It’s pretty impressive, what with the Newtons, Compaq iPaq, Sony MagicLink (with Magic Cap OS), and Philips Nino prototype. The retrospective just shows how far we’ve come – from pen-based B&W screens to today’s magic pixie dust.
Posts tagged “PDA”.
Patrick Rhone at Minimal Mac:
Well, wait until I tell you that I used a Newton MessagePad as my main “daily worker” for years. Every model from the introduction of the MessagePad 120 all the way until the 2100. I used it for web browsing (as it was at the time), reading, email, notes, calendar, address book, word processor, and much more. In other words, exactly as one would use any portable computer. During that time, I saw the sort of computing I was able to do with a handheld device, and the way I was doing it, as the future of computing. With the introduction of the iPad, my faith in that future is regained.
Rhone is springing for an iPad as his main, everyday computing device. Instead of purchasing a new Macbook, he’s keeping his old, black Macbook and “upgrading” to an iPad.
The linked article, the one where Rhone talks about using his Newton MessagePad as an everyday machine, is fascinating:
I used it for everything. I took all my notes with it, used the external keyboard to type up documents and e-mail, managed my schedule and contacts, and, with the introduction of the MessagePad 2000, used it for most of my web browsing. My desktop computers were always simply a backup and data conduit for my Newtons. I did not even own a laptop, my Newton could do all that I needed in a mobile situation.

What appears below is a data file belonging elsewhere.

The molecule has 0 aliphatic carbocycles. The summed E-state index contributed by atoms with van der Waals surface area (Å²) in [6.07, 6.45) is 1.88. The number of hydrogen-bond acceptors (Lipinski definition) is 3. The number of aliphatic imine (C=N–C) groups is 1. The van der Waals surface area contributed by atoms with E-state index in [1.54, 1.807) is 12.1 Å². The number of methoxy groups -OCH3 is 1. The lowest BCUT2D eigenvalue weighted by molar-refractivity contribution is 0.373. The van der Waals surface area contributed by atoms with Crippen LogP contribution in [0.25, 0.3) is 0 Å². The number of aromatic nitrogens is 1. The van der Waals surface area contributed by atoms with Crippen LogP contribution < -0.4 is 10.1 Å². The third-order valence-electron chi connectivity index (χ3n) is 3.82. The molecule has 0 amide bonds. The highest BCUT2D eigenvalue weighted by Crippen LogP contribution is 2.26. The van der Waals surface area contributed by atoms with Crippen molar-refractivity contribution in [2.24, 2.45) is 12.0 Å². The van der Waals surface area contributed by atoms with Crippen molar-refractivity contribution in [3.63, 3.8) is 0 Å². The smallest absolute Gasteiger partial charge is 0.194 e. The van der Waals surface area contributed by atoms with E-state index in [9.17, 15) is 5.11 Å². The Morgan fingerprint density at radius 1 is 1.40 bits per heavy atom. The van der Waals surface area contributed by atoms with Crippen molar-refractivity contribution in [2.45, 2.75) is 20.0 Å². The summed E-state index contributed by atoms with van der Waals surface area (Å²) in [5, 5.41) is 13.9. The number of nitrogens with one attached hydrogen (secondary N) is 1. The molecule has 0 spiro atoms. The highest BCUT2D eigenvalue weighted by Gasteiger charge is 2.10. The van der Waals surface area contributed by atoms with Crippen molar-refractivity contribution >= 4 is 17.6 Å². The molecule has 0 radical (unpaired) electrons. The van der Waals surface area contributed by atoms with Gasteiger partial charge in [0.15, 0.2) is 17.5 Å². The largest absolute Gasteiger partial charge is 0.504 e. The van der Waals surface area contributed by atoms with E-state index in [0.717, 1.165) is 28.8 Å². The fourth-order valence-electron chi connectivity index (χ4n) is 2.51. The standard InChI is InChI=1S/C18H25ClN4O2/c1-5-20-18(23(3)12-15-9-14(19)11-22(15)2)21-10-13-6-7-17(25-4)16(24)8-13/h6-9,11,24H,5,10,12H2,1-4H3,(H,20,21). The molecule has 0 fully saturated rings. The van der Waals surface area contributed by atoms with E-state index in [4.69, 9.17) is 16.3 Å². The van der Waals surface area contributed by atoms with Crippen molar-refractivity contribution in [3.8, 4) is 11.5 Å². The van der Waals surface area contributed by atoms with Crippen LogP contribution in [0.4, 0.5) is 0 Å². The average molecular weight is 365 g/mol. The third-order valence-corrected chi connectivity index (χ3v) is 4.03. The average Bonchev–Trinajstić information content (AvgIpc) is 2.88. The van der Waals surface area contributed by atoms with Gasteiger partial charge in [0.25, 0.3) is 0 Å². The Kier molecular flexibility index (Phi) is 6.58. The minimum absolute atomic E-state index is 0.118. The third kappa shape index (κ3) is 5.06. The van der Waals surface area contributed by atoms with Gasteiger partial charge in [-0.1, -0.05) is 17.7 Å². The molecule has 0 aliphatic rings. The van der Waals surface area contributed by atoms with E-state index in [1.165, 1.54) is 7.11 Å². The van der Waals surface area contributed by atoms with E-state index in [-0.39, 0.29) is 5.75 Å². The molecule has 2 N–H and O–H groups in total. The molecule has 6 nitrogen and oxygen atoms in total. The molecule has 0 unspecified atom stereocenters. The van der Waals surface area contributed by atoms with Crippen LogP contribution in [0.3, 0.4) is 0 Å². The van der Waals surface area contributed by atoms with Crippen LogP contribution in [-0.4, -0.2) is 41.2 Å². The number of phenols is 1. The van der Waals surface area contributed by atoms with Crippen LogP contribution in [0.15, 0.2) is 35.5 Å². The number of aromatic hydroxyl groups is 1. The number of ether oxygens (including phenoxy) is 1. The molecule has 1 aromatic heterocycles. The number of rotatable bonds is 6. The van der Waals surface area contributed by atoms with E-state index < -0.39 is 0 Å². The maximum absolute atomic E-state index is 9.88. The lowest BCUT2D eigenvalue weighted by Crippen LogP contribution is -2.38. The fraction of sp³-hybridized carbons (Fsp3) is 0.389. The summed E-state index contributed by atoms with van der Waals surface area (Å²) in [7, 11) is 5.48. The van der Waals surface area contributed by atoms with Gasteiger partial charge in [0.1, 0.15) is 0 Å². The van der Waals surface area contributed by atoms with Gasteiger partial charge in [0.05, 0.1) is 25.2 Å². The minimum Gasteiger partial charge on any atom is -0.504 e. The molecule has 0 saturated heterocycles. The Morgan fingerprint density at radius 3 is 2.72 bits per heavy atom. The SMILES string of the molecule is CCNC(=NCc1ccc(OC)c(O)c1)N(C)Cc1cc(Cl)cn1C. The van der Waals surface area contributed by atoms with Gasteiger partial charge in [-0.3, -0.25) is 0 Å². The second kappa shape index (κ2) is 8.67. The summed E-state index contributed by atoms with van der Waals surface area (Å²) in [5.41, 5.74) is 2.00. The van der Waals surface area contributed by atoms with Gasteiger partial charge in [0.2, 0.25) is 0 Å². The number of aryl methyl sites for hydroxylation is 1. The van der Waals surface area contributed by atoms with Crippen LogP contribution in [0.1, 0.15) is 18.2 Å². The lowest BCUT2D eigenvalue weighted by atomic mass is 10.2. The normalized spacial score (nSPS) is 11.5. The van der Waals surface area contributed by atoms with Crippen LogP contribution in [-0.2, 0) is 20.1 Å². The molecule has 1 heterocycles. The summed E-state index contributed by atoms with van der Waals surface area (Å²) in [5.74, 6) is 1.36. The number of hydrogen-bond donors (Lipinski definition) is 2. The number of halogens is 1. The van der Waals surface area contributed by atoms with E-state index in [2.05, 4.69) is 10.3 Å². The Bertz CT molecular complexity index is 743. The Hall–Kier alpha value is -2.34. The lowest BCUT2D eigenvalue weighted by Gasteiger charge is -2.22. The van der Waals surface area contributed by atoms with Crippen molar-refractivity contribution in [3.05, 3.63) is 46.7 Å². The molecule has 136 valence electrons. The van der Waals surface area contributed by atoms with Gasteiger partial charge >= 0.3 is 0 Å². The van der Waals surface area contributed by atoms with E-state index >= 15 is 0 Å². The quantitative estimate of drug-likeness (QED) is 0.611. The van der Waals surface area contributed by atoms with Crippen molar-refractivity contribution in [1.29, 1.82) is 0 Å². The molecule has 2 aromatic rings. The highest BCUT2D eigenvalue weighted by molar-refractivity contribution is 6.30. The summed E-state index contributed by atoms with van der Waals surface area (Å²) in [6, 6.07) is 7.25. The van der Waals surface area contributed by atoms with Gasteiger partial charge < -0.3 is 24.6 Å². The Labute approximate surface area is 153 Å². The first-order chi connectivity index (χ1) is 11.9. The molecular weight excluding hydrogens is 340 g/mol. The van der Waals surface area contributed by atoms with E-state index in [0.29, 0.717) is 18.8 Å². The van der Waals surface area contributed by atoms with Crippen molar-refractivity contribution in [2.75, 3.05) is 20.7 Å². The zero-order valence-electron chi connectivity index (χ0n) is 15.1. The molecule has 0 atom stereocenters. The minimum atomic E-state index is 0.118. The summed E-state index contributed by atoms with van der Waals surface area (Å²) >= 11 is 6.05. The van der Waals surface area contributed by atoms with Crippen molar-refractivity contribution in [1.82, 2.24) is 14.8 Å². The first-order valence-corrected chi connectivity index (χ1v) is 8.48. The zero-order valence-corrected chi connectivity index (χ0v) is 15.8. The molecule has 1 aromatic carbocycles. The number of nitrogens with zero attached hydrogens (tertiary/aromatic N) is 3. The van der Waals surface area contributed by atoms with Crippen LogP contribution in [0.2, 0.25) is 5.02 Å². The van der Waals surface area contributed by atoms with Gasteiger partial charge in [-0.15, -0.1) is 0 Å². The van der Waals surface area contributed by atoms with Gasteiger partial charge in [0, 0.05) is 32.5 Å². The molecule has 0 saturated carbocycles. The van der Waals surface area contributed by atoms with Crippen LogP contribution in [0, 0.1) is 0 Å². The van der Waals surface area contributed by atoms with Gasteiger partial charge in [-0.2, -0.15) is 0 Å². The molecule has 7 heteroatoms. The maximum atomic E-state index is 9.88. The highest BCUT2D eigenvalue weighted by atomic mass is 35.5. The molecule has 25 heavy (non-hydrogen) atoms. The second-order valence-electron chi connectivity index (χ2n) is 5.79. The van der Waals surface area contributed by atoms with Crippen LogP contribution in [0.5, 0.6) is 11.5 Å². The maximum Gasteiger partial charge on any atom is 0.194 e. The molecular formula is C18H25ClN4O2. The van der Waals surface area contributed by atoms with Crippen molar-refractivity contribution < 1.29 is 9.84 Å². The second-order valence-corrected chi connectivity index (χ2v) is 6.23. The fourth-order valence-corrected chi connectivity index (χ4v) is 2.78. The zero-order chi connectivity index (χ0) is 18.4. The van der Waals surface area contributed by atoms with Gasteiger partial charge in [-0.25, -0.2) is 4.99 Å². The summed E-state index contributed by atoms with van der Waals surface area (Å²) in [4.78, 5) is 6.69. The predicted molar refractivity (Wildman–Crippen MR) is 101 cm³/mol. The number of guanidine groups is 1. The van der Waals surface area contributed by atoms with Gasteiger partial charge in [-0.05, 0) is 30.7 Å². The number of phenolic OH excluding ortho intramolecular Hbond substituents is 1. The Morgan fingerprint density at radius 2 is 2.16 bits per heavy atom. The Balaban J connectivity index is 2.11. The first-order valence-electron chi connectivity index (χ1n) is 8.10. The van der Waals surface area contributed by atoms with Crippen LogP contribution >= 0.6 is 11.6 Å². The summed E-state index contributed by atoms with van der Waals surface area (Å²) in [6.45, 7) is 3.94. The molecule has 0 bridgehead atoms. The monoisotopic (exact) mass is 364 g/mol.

“All that I needed” is the key quote here, because the iPad (and the Newton before it) represents what most people need: e-mail, writing, viewing photos, browsing the web. For years now, the low-end Mac folks have been saying this same thing as a justification for using classic Macintosh computers. If all you need is e-mail and Word, why not use a PowerBook G3?
But take that idea and make it lovely, fluid, and seamless (and affordable), and you have the iPad. All the stuff I love about Macs – the file system, the tinkering, the more in-depth and specialized software – is what turns most of the people I know away from computers. They don’t want the hassle. They just want to do stuff.
With the Newton, you could have it both ways. Take computing and abstract it: make it a notepad, a calendar, and a few data-tracking apps, and control it with a pen. Or dig into the soup and pry open Toolkit and have your way with the device. The kicker was that this device was too expensive for the simplicity it offered. And hampered by technological limitations of the ’90s.
Simpleness. The Mac shot for it. The Dynabook did, too. The Newton. Magic Cap. The ideal was an affordable, portable, light weight (upkeep-wise), intuitive device that let you get your work done and organize your life.
Rhone felt the Newton was enough in its day, and now feels the iPad is the successor to that simplistic legacy. I think he’s right.
If you’re reading this, the computer – a Mac or PC or Linux box – probably holds a special place in your life. You tinker, you develop, you read up on ways to do things better, or how to fix problems. You work with a screen with a CPU and a keyboard, with an operating system you can change and tweak, with software you can install at will. For me, it’s a hobby. I can’t imagine life without the computer as I know it (in my case, the iMac I’m writing this on).